I've taken shots on a boardwalk at the beach towards the ocean at night with backlighting from the council overhead lighting. (15s ISO 100 F8) Sometimes this lighting falls on the top of the camera. I've also switched on the LCD on my 7D to see the time exposure if I take an AV shot just to test exposure. If the exposure took 30 secs on auto and was overexposed by 2 stops, then I personally would switch to manual and use my newly calculated settings. However, not everyone who has an expensive DSLR works this way and would want to rely on the system to get it right.
    I read that the light leak only seems to affect the exposure values and the leak doesn't fall directly on the sensor producing partial overexposure. Also, if you were using liveview, then the mirror would be up - I don't have a 5D III yet, but will the exposure also be affected when using liveview.
    Whatever values the light leak gives at the instant the shutter is released, would these values be locked in and not be able to vary even if a bright light was shone on the LCD display during the full exposure length.
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  12. #12
    Moderately Underexposed I @ M's Avatar
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    Quote Originally Posted by dtoh View Post
    but I'd like to hear some examples of where this would affect you in the way you shoot.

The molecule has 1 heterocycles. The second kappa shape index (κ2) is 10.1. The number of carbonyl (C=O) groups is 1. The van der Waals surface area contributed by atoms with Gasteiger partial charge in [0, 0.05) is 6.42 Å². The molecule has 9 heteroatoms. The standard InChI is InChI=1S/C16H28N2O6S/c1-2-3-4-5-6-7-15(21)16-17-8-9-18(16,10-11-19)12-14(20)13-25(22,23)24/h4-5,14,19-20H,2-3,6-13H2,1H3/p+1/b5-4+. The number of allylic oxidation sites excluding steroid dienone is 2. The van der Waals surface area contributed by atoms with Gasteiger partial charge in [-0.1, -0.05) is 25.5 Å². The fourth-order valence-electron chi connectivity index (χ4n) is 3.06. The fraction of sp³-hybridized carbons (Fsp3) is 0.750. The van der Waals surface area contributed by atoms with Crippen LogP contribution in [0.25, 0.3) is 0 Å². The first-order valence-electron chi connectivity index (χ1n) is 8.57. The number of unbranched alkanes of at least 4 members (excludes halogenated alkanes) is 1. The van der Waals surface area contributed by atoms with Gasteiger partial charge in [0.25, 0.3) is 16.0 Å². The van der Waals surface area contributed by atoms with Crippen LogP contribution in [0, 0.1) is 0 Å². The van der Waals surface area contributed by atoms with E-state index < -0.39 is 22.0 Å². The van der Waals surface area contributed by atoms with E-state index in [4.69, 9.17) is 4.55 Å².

Amen,
    there are plenty of keyboard worriers warriors that like to sprout off to spread FUD about a "fault" but I am yet to see an image from the 5D M111 that has been ruined due to this phenomenon, maybe that is because they are all taking these "photos" with a body cap on and without a lens.
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  13. #13
    flash, but the point is, that this is a DSLR and not a film camera! and because you can review mistakes, my learning curve went up very quickly in 2007 compared to the preceding 10 years when I didn't dare these shots in case I had to spend money developing a reel of dud shots!
    also, if you're having to adjust after a test shot in AV mode, you could do exactly the same thing from shooting in manual in the first place.
    also, I 'tested' this while sitting in a room with just my monitor on (ie when I read about this issue) - pointed away from the screen, turned the LCD light on and it did not affect the exposure readings - I think we're talking very dark situations here - eg , Lens cap on or next to no available light.
    I haven't tested with live view yet but then again, in the dark, all I do with live view is use it to help me focus (with a torch shining on an object) and not with exposure.

    I'm not saying canon's mistake is excusable - it isn't. I'm just struggling with why this is being made into what sounds like a 'gamebreaker' when it isn't . NOw if I find that leakage of water is an issue - that WILL be a gamebreaker for me especially when shooting in harsh environments
    Last edited by Dylan & Marianne; 18-04-2012 at 5:25am.

  14. #14
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    I agree that the issue probably won't affect shots in the real world, but it could.

    )from what I've read)The issue is not just restricted to using the LCD backlight, it can be affected by direct sunlight on the LCD as well.

    if this is true, then if you set yourself up for a landscape shot, and the sun peeks out for a moment over your shoulder and affects exposure from what you set it up to be, with viewfinder covered and so on, it may become an annoyance sometimes.

    I suppose any effect on exposure up to approx 0.7Ev from expectation, wouldn't be too annoying.
    I've got lenses that differ this much between each other and I account for those differences.